Newspaper guest column: Submitted to weekly and daily newspapers in Nova Scotia,
New Brunswick and Prince Edward Island – for consideration and re-print. April 2002.
TORONTO, April 15 – The increased cost of automobile
insurance has been the focus of much attention lately. It is a subject that affects
everyone – consumers, the insurance industry and government. Consumers contacting the
Insurance Bureau of Canada are learning about the many options they have to control cost pressures.
What can consumers do to save on their insurance costs?
Consult your insurance broker. Before you purchase your next
car, ask your broker or agent for a quote. Expensive, high-performance cars and those with
poor accident ratings cost more to insure.
Review your policy. Consider raising your deductible or
dropping collision coverage on an older car.
Take advantage of any discounts or special programs.
Insure your car with the same insurance company that insures your home.
Find out if there are further discounts offered for the
installation of an anti-theft system in your home or car.
Ask if there are any discount or rewards programs available
for consumers over 50.
All of these factors may result in additional savings. Why are car premiums going up,
even for those who haven’t been in an accident?
There is no one reason why insurance premiums have increased, but rather an array of
factors contributing to the situation, including:
Rising claims costs In recent years, the industry has
witnessed an increase in the number of claims plus an increase in the average cost of a
claim. Between 1996 and 2000, claims costs throughout Atlantic Canada have risen by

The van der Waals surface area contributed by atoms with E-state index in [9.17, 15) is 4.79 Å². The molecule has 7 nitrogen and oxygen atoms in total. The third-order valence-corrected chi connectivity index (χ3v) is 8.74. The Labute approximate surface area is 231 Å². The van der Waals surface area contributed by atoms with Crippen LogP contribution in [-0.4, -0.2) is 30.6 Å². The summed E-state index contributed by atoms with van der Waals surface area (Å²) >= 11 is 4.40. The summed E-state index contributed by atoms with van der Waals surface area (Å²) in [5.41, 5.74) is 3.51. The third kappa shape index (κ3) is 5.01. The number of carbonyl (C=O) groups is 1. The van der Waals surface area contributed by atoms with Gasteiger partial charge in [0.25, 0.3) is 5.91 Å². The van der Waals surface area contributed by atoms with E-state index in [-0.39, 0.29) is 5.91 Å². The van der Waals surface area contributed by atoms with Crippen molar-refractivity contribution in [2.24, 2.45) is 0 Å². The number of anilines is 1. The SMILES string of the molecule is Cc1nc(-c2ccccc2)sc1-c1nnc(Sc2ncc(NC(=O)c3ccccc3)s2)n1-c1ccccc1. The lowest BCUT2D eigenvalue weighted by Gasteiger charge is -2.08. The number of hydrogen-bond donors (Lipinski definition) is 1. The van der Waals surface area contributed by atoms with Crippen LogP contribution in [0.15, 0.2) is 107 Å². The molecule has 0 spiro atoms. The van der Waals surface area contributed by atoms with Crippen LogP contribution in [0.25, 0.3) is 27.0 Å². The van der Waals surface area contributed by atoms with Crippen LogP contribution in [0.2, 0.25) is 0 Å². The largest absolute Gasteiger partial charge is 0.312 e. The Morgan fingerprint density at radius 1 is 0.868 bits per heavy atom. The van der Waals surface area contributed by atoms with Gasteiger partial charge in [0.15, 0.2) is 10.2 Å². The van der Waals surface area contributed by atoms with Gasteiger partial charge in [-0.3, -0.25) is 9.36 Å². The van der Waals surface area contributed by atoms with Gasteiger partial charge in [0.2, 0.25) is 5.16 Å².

between 36 and 52 percent. Some consumers have questioned whether seniors or youth are
being singled out and charged more than other drivers. This is simply not the case. All
consumers who purchase automobile insurance are experiencing increased premiums.
Increased bodily injury claims There has been a significant
increase in the number of injury claims, and the most costly claims are the ones for soft
tissue injuries such as whiplash or neck sprains. Court awards as a result of these minor
injuries are increasing, and related legal expenses are contributing significantly to
claims costs as well.
What is the insurance industry doing to contain costs? In
Atlantic Canada, the industry is encouraging government to review this issue in
consultation with all stakeholders. Everyone has an important role in the discussion in
order to arrive at the most cost-effective and affordable solutions. In Newfoundland, the
government has completed a full public review, and public policy-makers are looking at
many different options to address the problems with auto insurance in the province.
Over the years, efforts by the home car and business
insurance industry have led to more effective theft control measures, more widespread
insurance fraud prevention programs, and more comprehensive road safety initiatives.
The industry has spearheaded campaigns for the mandatory
use of seatbelts and the introduction of graduated licensing for new drivers, and
campaigns against drinking and driving. These campaigns have reduced the frequency and
severity of collisions in Atlantic Canada. Unfortunately, these efforts to control costs
and improve the environment in which insurers do business are not making a significant
impact: costs continue to rise.
What else can consumers do to help control insurance
premiums? Consumers are encouraged to contact their agent/broker to discuss different
options that might be appropriate for them. For general information on car insurance
consumers can also call IBC’s consumer information centre 1-800-565-7189, Ext. 227. Most
importantly, consumers should contact their MLAs to find out how they can be heard by
government on this important issue.